Jamaica Ja REEACH II Project Provides Example of Effective Youth Engagement
The United Nations designated August 12 International Youth Day in 1999, long before many of today’s young people were born. The day carries even greater significance today, as globally, the number of youth is at an all-time high. The world is currently home to 1.8 billion young people between the ages of 10-24, the largest youth population ever. With infant mortality declining throughout the world and fertility rates remaining high especially in the developing world, a youth bulge has emerged. In fact, youth under the age of 15 constitute 43 percent of sub-Saharan Africa’s population. This year’s Youth Day theme, “Eradicating Poverty and Achieving Sustainable Consumption and Production,” points to the urgency of engaging youth in the attainment of the UN’s 2030 Sustainable Development Goals for a healthier, more sustainable planet.
Youth Bulge Priority for Development Practitioners
Youth face a multitude of challenges, among them migration, child marriage, family planning, limited access to health services, and job readiness. In considering the youth bulge, development practitioners are concerned that there will not be enough jobs for these many youth and are developing programs to prepare them appropriately for the jobs that will be available either in their communities or farther afield. As implementers of many agriculturally oriented development projects, we at ACDI/VOCA promote practices that will help farmers produce enough food to sustainably feed the 9.8 billion people projected to inhabit the world in 2050. Engaging youth to play roles in agriculture at multiple levels of the value chain will be key to promoting the innovation and technological improvements necessary to reach these food security goals. Our projects will need to continue to focus on helping youth to realize their goals through new approaches to income generation through agricultural value chains, to help them understand that the best opportunities in the future will not be the same old agriculture that their grandparents knew.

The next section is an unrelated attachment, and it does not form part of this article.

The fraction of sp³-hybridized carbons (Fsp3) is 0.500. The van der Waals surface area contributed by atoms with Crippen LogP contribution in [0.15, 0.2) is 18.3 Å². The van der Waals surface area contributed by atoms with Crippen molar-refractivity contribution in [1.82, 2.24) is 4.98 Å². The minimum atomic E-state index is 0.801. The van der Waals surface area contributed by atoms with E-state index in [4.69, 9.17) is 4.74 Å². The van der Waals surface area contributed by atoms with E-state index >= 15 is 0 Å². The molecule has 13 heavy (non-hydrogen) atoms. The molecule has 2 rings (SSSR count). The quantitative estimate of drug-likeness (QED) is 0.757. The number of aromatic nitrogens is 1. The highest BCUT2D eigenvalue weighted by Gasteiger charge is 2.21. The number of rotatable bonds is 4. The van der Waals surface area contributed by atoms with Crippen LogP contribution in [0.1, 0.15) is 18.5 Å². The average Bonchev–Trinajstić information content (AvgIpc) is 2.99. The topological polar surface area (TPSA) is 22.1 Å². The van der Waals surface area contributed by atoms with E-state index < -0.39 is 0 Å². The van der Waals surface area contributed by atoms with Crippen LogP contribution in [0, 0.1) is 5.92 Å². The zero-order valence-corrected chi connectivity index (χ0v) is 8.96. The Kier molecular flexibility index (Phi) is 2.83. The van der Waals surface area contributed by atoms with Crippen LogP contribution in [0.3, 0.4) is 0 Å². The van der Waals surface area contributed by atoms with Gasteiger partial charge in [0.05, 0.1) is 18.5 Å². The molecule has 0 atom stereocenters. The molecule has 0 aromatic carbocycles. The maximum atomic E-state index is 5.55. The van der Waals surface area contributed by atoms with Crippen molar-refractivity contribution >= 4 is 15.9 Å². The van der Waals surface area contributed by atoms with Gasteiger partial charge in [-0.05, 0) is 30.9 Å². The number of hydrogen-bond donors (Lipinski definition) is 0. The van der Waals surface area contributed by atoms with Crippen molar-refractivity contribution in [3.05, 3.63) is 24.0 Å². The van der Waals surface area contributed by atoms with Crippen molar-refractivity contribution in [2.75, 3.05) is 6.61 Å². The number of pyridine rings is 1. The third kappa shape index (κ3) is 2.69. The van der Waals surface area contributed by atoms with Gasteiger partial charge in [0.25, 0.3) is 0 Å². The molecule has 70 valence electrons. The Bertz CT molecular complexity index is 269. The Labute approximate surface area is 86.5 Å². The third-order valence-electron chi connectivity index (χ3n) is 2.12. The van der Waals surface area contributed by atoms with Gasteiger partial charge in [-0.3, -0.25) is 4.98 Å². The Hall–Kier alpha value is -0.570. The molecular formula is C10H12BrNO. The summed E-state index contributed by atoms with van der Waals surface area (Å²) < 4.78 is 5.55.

Jamaica Project Actively Integrates Youth in Climate-Change Awareness Building
Our USAID-funded Jamaica Rural Economy and Ecosystems Adapting to Climate Change II (Ja REEACH II) project, which fosters climate-change adaptation and mitigation, focuses much of its outreach on engaging youth in climate-change awareness building. Recent youth-focused efforts include climate-change reading activities for 120 kids at the Kingston and St. Andrews Public Library this summer; its upcoming Youth Climate Change Conference, now in its third year, which in previous years attracted close to 1,000 young people who built up their climate-change awareness and exchanged ideas regarding how to practically apply mitigation actions; and farmer field school trainings and the cultivation of a climate-smart demonstration plot at Garvey Maceo High School, where students produced 24,000 pounds of scotch bonnet peppers that they sold profitably to local traders and agroprocessors.
Ja REEACH II’s youth-focused, climate-smart activities exemplify the types of efforts and engagement the development community should integrate into all of our efforts to prepare youth for their coming of age and to build a better, more sustainable future for us all.
Additional resources on youth in development include: